On 5/24/21, President Biden signed the Alaska Tourism Restoration Act, temporarily allowing foreign-flagged ships to cruise in Alaska this year, without needing to first stop in a Canadian port. The law will be in effect until March 31, 2022; it will end earlier if Canada lifts restrictions on the cruise ship ban explained in this post. Large cruise lines are expected to begin sailing in July 2021.

On Thursday, February 4th, 2021 Transport Canada announced it was extending its cruise ship ban until February 2022. It is important to note that while this development affects large foreign-flagged cruise ships, it does not affect U.S.-flagged small ships. 2021 Alaska small ship cruises will operate this summer as planned.

Canada Cruise Ship Ban 

First announced in March 2020, at the outset of the COVID-19 pandemic, the orders have been extended several times. The measure is intended to slow the spread of COVID-19 in Canada and was set to expire on Feb 28, 2021. Shockingly the new order extends the ban to February 2022, although Canadian authorities advised that the orders could be rescinded if the pandemic situation sufficiently improves.

How Does Canada Affect Alaska Cruising?  

Canada’s decision can have a devastating effect on Alaska big ship cruises due to a quirk of maritime law. The Passenger Vessel Services Act (PVSA) was originally passed in 1886 and designed to protect and promote U.S. ship building. The law essentially says that only U.S.-flagged vessels shall transport passengers between U.S. ports. Foreign-flagged vessels must make a stop at a foreign port. Virtually all large cruise ships operating in Alaska fly a foreign flag, and as such are impacted by Canada’s order. The flag state of a cruise ship is the jurisdiction under whose laws the vessel is registered or licensed and is deemed the nationality of the vessel.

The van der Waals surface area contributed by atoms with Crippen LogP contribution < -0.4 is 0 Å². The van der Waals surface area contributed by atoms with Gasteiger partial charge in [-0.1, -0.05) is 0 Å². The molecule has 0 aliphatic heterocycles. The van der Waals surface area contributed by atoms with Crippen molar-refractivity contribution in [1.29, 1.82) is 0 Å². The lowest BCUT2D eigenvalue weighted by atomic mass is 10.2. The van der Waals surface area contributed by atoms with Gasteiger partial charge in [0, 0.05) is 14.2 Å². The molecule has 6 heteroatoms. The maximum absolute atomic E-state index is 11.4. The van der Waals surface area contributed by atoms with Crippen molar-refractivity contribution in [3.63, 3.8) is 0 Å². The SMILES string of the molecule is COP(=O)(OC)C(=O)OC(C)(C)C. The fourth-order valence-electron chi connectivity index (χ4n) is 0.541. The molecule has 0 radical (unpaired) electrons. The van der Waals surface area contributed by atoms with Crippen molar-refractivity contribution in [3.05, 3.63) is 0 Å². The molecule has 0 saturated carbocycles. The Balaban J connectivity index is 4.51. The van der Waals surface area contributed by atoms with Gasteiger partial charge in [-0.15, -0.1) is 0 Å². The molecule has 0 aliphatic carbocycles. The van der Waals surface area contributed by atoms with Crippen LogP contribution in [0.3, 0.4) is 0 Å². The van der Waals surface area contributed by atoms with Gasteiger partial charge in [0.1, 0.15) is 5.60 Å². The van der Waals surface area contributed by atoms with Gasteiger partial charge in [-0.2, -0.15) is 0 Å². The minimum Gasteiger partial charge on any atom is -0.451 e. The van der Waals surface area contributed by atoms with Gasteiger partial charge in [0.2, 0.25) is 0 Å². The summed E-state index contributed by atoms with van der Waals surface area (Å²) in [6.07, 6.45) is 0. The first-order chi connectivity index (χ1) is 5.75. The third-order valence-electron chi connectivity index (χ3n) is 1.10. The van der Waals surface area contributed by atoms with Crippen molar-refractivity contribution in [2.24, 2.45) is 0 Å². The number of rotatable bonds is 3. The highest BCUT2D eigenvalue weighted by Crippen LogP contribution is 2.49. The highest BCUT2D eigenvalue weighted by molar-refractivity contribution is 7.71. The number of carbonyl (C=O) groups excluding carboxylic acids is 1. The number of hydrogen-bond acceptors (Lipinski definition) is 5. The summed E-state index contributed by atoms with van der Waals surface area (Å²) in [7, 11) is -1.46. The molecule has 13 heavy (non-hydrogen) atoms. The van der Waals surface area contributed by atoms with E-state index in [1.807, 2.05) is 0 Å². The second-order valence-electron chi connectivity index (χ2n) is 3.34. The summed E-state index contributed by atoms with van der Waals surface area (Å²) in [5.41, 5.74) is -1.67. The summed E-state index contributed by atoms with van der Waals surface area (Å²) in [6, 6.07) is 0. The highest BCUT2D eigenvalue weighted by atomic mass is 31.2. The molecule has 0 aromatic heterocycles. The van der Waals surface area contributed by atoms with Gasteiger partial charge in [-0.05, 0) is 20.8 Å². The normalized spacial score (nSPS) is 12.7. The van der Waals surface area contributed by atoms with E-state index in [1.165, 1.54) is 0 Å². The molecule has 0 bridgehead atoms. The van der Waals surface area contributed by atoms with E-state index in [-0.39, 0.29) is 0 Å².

Why Are Alaska Small Ships Exempt? 

As stated above, it’s not the size of the ship but which flag it flies that is important. Most Alaska small ships carry a U.S. flag. As such they can operate entirely domestically within Alaska, without stopping at a foreign port. And as such they are not affected by Canada’s recent measure. Canada’s order does have a size limit of 100 passengers, which provides further benefit to small ships, but it’s the U.S. flag that matters most. All Alaska small ships offered by AdventureSmith are U.S.-flagged and 100 or fewer guests.

Most Alaska small ships 
carry a U.S. flag. As such
they can operate entirely
domestically within Alaska, without stopping at a foreign port.

Is This the Same as the CDC No Sail Order? 

No, the Canada cruise ship ban is distinct from the United States CDC no sail order. The CDC order, first implemented in the Spring, expired on October 31, 2020. It was replaced with the Framework for Conditional Sailing Order for Cruise Ships. The CDC Framework applies to ships carrying more than 250 passengers.

Effects on Alaska Tourism